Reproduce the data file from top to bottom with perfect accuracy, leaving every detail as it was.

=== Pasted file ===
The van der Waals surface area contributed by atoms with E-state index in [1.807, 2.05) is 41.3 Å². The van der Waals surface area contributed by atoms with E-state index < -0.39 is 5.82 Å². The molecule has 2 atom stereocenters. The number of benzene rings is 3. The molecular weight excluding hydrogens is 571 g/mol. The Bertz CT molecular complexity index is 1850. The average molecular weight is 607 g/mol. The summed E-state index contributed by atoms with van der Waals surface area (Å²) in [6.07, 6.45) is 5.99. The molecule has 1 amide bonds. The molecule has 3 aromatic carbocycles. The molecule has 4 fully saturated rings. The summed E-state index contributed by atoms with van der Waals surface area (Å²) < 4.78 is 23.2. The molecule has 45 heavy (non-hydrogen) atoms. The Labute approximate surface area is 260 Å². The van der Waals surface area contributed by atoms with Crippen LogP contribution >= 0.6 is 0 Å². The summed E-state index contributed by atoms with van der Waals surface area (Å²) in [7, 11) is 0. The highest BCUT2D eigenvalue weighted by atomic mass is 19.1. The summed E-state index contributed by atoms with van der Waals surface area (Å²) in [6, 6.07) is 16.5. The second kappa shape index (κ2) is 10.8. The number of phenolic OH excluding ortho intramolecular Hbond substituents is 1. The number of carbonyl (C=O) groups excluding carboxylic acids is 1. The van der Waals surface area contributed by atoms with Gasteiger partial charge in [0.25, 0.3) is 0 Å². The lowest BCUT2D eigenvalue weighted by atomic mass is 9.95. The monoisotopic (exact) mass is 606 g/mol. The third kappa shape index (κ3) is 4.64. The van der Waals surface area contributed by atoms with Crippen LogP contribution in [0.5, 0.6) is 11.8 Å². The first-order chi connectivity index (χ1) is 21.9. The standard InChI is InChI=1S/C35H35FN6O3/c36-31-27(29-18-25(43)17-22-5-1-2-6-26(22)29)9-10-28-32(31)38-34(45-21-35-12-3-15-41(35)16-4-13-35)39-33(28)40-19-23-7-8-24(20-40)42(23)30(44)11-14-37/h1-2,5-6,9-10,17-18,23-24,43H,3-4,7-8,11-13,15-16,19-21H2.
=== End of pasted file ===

The van der Waals surface area contributed by atoms with E-state index in [1.807, 2.05) is 41.3 Å². The van der Waals surface area contributed by atoms with E-state index < -0.39 is 5.82 Å². The molecule has 2 atom stereocenters. The number of benzene rings is 3. The molecular weight excluding hydrogens is 571 g/mol. The Bertz CT molecular complexity index is 1850. The average molecular weight is 607 g/mol. The summed E-state index contributed by atoms with van der Waals surface area (Å²) in [6.07, 6.45) is 5.99. The molecule has 1 amide bonds. The molecule has 3 aromatic carbocycles. The molecule has 4 fully saturated rings. The summed E-state index contributed by atoms with van der Waals surface area (Å²) < 4.78 is 23.2. The molecule has 45 heavy (non-hydrogen) atoms. The Labute approximate surface area is 260 Å². The van der Waals surface area contributed by atoms with Crippen LogP contribution >= 0.6 is 0 Å². The summed E-state index contributed by atoms with van der Waals surface area (Å²) in [7, 11) is 0. The highest BCUT2D eigenvalue weighted by atomic mass is 19.1. The summed E-state index contributed by atoms with van der Waals surface area (Å²) in [6, 6.07) is 16.5. The second kappa shape index (κ2) is 10.8. The number of phenolic OH excluding ortho intramolecular Hbond substituents is 1. The number of carbonyl (C=O) groups excluding carboxylic acids is 1. The van der Waals surface area contributed by atoms with Gasteiger partial charge in [0.25, 0.3) is 0 Å². The lowest BCUT2D eigenvalue weighted by atomic mass is 9.95. The monoisotopic (exact) mass is 606 g/mol. The third kappa shape index (κ3) is 4.64. The van der Waals surface area contributed by atoms with Crippen LogP contribution in [0.5, 0.6) is 11.8 Å². The first-order chi connectivity index (χ1) is 21.9. The standard InChI is InChI=1S/C35H35FN6O3/c36-31-27(29-18-25(43)17-22-5-1-2-6-26(22)29)9-10-28-32(31)38-34(45-21-35-12-3-15-41(35)16-4-13-35)39-33(28)40-19-23-7-8-24(20-40)42(23)30(44)11-14-37/h1-2,5-6,9-10,17-18,23-24,43H,3-4,7-8,11-13,15-16,19-21H2.